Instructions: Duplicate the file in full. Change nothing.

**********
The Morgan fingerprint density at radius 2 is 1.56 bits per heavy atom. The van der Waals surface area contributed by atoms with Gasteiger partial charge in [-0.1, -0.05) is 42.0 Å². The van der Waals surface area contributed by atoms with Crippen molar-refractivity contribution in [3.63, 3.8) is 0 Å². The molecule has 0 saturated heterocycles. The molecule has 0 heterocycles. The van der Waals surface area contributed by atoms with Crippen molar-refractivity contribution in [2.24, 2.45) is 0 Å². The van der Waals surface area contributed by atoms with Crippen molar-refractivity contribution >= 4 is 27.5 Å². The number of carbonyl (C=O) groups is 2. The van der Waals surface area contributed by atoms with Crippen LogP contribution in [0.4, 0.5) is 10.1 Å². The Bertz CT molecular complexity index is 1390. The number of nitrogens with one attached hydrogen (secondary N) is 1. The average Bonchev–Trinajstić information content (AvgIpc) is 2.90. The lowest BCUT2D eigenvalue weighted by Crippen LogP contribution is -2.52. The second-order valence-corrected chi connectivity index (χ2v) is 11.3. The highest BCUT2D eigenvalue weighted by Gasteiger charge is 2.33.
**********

The Morgan fingerprint density at radius 2 is 1.56 bits per heavy atom. The van der Waals surface area contributed by atoms with Gasteiger partial charge in [-0.1, -0.05) is 42.0 Å². The van der Waals surface area contributed by atoms with Crippen molar-refractivity contribution in [3.63, 3.8) is 0 Å². The molecule has 0 saturated heterocycles. The molecule has 0 heterocycles. The van der Waals surface area contributed by atoms with Crippen molar-refractivity contribution in [2.24, 2.45) is 0 Å². The van der Waals surface area contributed by atoms with Crippen molar-refractivity contribution >= 4 is 27.5 Å². The number of carbonyl (C=O) groups is 2. The van der Waals surface area contributed by atoms with Crippen LogP contribution in [0.4, 0.5) is 10.1 Å². The Bertz CT molecular complexity index is 1390. The number of nitrogens with one attached hydrogen (secondary N) is 1. The average Bonchev–Trinajstić information content (AvgIpc) is 2.90. The lowest BCUT2D eigenvalue weighted by Crippen LogP contribution is -2.52. The second-order valence-corrected chi connectivity index (χ2v) is 11.3. The highest BCUT2D eigenvalue weighted by Gasteiger charge is 2.33.